Saturday, 6 April 2013

A handsome pile

In Drake's great work "Eboracum" on the buildings and antiquities of York, virtually every other building is described as 'a handsome pile' in the typical, slightly florid style of the early 18th century.
"A handsome pile": la Pile at Cinq-mars-la-Pile
This 'pile' is slightly different. It isn't a stately pile like Harewood House or Chatsworth, it's a brick tower known as 'la Pile' just outside Cinq-Mars-la-Pile. Built on a ridge with a commanding view across the Loire river, it sits on the north bank not far from Langeais.
1770 engraving showing the view looking north to 'le Pile'.
It's Roman and although you'd be inclined to think it has something to do with guarding and monitoring traffic on the river Loire, it has nothing to do with that whatsoever. It was, in fact, constructed by a high status Gallo-Roman individual to serve as a border marker on his estate. Its height, position and decorative patterns all serve to reflect the estate owner's wealth, status and cultural links with Rome. Similar towers have been found in the south-west of France.
View from behind 'la Pile' looking south over the Loire
A distant Villandry on the opposite bank of the Loire
An information panel charts the discovery, in 2005, of a decapitated statue which provided enough stylistic detail to date it to between 180 - 230 AD. The figure, found face-down in the ground just above the tower, is that of a chap with his arms behind his back and some kind of probable restraint round his neck. He's dressed in clothes typical of the region south of the Black Sea: pleated tunic, baggy trousers and a Phrygian cap.

Photo of the information panel showing the restored statue
According to the information, the presence of the statue, which may have formed part of a larger group of figures now lost, would indicate that the tower also had a role as a memorial site where the family honoured a venerated ancestor.

17 comments:

the fly in the web said...

I remember seeing the 'pile' on one of my first visits to the Loire area...and on the same day found the remains of the aqueduct near Luynes.

The statue was totally new to me though...

Niall & Antoinette said...

We first saw it on one of our early visits, but at the time didn't stop to find out more.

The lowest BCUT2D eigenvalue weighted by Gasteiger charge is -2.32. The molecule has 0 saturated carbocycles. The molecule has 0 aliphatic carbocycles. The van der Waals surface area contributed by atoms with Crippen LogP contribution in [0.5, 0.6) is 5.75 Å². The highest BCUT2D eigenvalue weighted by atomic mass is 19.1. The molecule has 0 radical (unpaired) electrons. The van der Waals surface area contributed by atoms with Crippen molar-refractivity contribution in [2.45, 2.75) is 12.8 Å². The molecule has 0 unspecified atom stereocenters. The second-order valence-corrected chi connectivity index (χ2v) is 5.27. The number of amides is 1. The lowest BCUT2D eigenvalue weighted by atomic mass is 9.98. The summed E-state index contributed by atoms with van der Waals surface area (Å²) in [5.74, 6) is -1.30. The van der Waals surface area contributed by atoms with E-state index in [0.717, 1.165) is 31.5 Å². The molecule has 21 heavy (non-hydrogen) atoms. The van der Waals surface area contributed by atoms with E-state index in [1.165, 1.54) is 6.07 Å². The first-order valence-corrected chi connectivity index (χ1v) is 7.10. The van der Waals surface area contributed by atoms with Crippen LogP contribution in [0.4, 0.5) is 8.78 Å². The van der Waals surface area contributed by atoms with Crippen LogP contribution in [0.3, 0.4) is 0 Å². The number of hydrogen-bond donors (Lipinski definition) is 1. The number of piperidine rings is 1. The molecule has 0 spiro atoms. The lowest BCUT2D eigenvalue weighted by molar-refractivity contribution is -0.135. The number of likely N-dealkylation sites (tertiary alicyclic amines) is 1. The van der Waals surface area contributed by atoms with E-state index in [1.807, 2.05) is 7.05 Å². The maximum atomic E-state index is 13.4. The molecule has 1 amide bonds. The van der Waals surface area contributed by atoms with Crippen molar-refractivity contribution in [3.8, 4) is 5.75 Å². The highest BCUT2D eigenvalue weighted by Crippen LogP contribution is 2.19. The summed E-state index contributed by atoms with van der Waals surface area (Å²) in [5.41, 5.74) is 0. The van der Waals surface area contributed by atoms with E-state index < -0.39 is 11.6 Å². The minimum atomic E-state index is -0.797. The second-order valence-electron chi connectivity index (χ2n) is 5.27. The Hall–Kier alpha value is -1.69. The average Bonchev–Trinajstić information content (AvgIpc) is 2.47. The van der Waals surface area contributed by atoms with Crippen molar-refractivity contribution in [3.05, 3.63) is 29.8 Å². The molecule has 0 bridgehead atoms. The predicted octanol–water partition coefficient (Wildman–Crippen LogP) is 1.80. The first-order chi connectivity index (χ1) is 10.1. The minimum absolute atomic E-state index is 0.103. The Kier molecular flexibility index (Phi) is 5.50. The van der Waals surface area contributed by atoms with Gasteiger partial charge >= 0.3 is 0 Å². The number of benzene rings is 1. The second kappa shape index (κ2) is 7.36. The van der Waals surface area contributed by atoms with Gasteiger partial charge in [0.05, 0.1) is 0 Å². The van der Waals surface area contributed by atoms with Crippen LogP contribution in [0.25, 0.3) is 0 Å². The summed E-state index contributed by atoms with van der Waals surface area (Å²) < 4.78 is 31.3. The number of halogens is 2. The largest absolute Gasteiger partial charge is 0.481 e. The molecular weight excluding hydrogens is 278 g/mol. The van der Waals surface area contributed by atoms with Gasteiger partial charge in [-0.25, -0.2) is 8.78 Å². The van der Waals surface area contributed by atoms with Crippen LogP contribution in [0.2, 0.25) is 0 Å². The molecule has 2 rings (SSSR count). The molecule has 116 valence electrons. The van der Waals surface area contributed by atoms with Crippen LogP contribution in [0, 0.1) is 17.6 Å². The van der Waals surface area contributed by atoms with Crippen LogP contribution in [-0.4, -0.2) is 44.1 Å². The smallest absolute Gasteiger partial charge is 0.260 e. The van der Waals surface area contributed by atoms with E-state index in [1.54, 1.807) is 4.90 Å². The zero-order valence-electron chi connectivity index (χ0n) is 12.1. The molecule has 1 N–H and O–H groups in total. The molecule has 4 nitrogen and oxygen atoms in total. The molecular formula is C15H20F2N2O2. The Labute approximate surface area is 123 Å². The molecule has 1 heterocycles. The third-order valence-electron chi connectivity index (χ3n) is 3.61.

Perpetua said...

Fascinating to realise that the Romans were at least as fond of status symbols as we are. :-) That is an impressive piece of work and how good that it still stands after almost two millennia.

Niall & Antoinette said...

It's some status symbol isn't it! :-)

Craig said...

It's quite a statement - very handsome!
I've also been called a handsome pile (in my younger years of course, before I fell to ruin)!

Niall & Antoinette said...

@Craig - it's a change from some fancy gates isn't it?

LOL!

Food, Fun and Life in the Charente said...

Interesting post. I just love delving into history here in France. Have a good Sunday, Diane

Niall & Antoinette said...

@Diane - well it makes a change from a set of ostentatious gates :-)

You too!

Aussie in France said...

Phallic symbols have always been popular it seems! I find it interesting that Cinq-Mars is a name. I discovered that only recently. Henri Coiffier de Ruzé was the Marquis de Cinq-Mars (1620 – September 12, 1642), a favourite of King Louis XIII of France and conspired against Cardinal Richelieu. Richelieu built the original part of the Palais Royal where I live in Paris. I don't know where the Cinq Mars comes from though. Do you, Antoinette?

Niall & Antoinette said...

@Aussie - no I don't know anything further. Presumably de Ruzé took this title because he had a local estate.

In Roman times 5 March would have been known as 'nones' so that doesn't help us much either :-)

Susan said...

I have dredged from the back of my mind that in architectural terms a pile is a range of a large house which is one room deep, and that you can have double piles ie houses that are two rooms deep.

I'll be interested if anyone comes up with an explanation of the cinq mars thing though.

Niall & Antoinette said...

@Susan - I'm impressed--that's a successful dredge indeed :-)

You and me both.

Aussie in France said...

Jean Michel got onto it and discovered that Cinq Mars comes from Saint Médard!

Niall & Antoinette said...

@Aussie - that's an interesting corruption! ....off to see what St Médard did to get his sainthood.

Sarwat Tariq said...
This comment has been removed by a blog administrator.
LindyLouMac in Italy said...

Just had a great visit here reading about Riviere and your cheeky furry visitor. Thankyou so much for your kind words and continuing support on my own blog, so much appreciated.

Niall & Antoinette said...

@LindyLou - furry visitor has thankfully found better chocolate elsewhere!

No Problem -- hope things are moving steadily in the right direction :-).